We say: Francis, whose language from the very first has had a strong sense of movement about it, has set the church in motion in new ways.
We say: Francis' vision won't be realized if he loses a generation of Catholics by imposing on them a teaching they have clearly rejected.
We say: It is imperative that we and other Catholics amplify the case the Vatican is clearly articulating and condemn U.S. nuclear policy.
We say: It is no coincidence that the Vatican jousting with U.S. nuns came to a conciliatory end under the papacy of Francis.
We say: The agreement with Iran is a practical, common-sense approach with the right kinds of carrots and sticks to keep all sides motivated and engaged.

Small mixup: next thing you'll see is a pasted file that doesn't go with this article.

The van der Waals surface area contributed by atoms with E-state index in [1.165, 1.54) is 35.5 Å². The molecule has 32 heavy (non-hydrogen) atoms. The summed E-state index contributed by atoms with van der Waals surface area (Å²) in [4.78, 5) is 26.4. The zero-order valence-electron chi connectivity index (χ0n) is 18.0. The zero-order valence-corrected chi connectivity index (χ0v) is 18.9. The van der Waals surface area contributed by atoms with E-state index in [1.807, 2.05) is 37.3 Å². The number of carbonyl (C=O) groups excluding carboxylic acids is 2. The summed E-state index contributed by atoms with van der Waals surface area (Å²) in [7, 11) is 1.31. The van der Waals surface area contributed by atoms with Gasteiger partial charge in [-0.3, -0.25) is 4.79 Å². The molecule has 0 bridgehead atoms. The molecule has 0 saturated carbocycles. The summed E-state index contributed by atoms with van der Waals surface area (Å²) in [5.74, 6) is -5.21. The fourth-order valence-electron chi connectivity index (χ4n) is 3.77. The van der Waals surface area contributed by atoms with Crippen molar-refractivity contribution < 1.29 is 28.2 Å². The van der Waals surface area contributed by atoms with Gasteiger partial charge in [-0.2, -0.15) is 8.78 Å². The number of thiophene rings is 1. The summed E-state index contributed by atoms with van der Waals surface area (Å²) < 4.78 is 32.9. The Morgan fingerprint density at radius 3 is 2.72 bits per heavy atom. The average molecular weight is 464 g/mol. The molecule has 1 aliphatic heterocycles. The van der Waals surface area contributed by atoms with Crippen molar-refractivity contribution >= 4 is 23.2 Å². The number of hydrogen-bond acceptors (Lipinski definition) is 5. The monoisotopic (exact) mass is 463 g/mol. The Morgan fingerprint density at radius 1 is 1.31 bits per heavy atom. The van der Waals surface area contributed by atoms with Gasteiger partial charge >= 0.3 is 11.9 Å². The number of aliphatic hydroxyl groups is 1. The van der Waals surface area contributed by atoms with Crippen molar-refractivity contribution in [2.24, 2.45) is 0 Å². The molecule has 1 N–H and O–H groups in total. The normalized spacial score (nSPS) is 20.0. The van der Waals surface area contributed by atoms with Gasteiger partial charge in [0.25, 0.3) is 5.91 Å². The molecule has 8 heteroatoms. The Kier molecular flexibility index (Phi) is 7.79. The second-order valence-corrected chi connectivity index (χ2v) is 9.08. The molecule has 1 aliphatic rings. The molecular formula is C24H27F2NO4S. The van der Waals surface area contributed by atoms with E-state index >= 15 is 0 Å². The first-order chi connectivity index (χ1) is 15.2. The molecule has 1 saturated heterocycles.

We say: The trouble with Indiana's religious freedom law is in how it was conceived. Instead of appeasing conservative voters, the law tossed a grenade into the community.
We say: The WASPish presumptions that undergirded 200 years of cultural cohesion are fading under the pressure of an unprecedented pluralism.
We say: Any assessment of Pope Francis would do best to first deal with the unrealistic expectations that often drive the discussion over whether he is a true reformer.
We say: Obama doesn't need fast-track authority, and the citizens in the 12-nation partnership don't need this trade deal.
We say: In the civil rights struggle, sacrifice is inevitable, but "there are degrees of martyrdom volunteers must offer."